(A and B). Illustration of flow tracings demonstrating the phenomenon of negative effort dependence. Shown are plots of flow and epiglottic pressure as a function of time. Panel A shows flows significantly decreasing with substantial drops in epiglottic pressure. This finding is in contrast to the classic Starling resistor in which flow is constant across a range of driving pressures. Panel B shows that this type of behavior can also occur even within a breath whereby flow peaks in early inspiration and decreases despite increasing driving pressure later in inspiration. The magnitude of these effects is considerable as compared with the relatively modest reductions in airflow previously described secondary to gas compression during forced expiration.



Figure 1.

A drawing in the sagittal plane of the shape changes of the airway lumen and size and the location of valves (nasal, velopharyngeal, and glottic or laryngeal) encountered as air travels from the external nares to the trachea on inspiration or from the lungs in expiration.

Reprinted, with permission, from Proctor ([]


Figure 2.

A midsagittal MRI plane view of the upper airways, showing the anatomy and position of important structural tissue features.



Figure 3.

An axial MRI image at the level of the velopharynx, showing the relative positions of the tongue and airway lumen.



Figure 4.

A cut‐away cartoon of a thick‐walled airway, showing the geometric arrangement in cylindrical coordinates of the tissue stresses in respectively the axial direction (Tzz), the radial direction (Trr), and the circumferential direction (). Shear stresses are not depicted. The internal and external radii are shown as a and b, respectively.



Figure 5.

Illustrations of the determination of Pcrit. (extrapolation, flow/pressure plots). The pressure‐flow plots including data from flow‐limited breaths that occur following drops in mask pressure (Pn is nasal pressure, analogous to Pao, which is airway opening pressure). is the maximum flow occurring during flow‐limited breathing. The active curve is acquired from data gathered during gradual progressive drops in Pn whereas the passive curve is from breaths following brief drops in Pn from a holding pressure. The passive curve is said to reflect the passive mechanics of the airway, whereas the active curve includes neuromuscular compensation and other factors. (Adapted, with permission, from Patil et al. [])



Figure 6.

A schematic of the pressures and structural features promoting airway collapse and patency, respectively. Negative pharyngeal pressure during inspiration and various craniofacial abnormalities can promote pharyngeal collapse, whereas pharyngeal dilator muscle activation and caudal traction from increased end‐expiratory lung volume can promote pharyngeal patency. (Adapted, with permission, from Malhotra and White [])



Figure 7.

Effects of lung volume on upper airway mechanics. Caudal traction promotes stiffening of the lower portion of the upper airways, contributing to changes in airflow. Reduced lung volume leads to diminished airflow ostensibly via reductions in caudal traction forces. (Adapted, with permission, from Owens et al. [])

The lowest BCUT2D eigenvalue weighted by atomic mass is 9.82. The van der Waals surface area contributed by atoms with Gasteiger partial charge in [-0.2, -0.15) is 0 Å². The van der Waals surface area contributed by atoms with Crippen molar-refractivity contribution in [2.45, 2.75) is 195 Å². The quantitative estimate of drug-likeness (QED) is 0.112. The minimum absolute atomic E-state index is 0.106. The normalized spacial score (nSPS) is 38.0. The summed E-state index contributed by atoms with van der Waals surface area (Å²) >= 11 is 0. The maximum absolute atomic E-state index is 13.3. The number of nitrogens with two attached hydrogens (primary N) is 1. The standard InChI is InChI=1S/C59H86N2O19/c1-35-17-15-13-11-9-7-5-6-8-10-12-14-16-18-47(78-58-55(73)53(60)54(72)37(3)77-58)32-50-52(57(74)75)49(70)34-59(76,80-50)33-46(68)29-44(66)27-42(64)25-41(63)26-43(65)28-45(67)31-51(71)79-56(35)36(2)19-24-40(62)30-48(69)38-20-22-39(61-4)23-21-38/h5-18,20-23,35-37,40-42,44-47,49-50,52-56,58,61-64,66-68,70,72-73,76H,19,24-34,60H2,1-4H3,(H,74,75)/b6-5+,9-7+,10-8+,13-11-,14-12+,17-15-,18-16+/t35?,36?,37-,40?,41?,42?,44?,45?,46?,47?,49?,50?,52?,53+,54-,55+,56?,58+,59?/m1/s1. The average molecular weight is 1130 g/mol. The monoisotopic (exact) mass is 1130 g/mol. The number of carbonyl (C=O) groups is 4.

Figure 8.

A box diagram of the neural pathways for activation of muscles associated with upper airway motor output. Multiple different receptors are present at the hypoglossal motor nucleus yielding the possibility of pharmacological targets to increase upper airway tone. (Adapted, with permission, from Dempsey et al. [])



Figure 9.

A Moody diagram showing the relationship between friction factor f, defined as the ratio of the pressure drop () to the Bernoulli term () and scaled by the length to diameter ratio (). Here, ρ is gas density and u is characteristic velocity. The Reynolds number is given by , where μ is gas viscosity. Both f and Re are dimensionless. Two characteristic regimes are displayed. For low Re, flow is laminar, pressure drops are linearly proportional to flow and gas viscosity. Beyond a transition region of , the flow becomes turbulent, and pressure drops become quadratic in flow, and proportional to gas density. The three curves above the transition correspond to different roughnesses of the airway, defined as the ratio of the magnitude of radial undulations in the lumen to the airway diameter. The dotted, dot‐dash, and dashed curves are for roughnesses of 0.05, 0.1, and 0.2, respectively. The detailed behavior in the transition region is difficult to define with any accuracy, as it is associated with fine details of airway geometry.



Figure 10.

(A and B). Illustration of flow tracings demonstrating the phenomenon of negative effort dependence. Shown are plots of flow and epiglottic pressure as a function of time. Panel A shows flows significantly decreasing with substantial drops in epiglottic pressure. This finding is in contrast to the classic Starling resistor in which flow is constant across a range of driving pressures. Panel B shows that this type of behavior can also occur even within a breath whereby flow peaks in early inspiration and decreases despite increasing driving pressure later in inspiration. The magnitude of these effects is considerable as compared with the relatively modest reductions in airflow previously described secondary to gas compression during forced expiration.

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Kingman P. Strohl, James P. Butler, Atul Malhotra. Mechanical Properties of the Upper Airway. Compr Physiol 2012, 2: 1853-1872. doi: 10.1002/cphy.c110053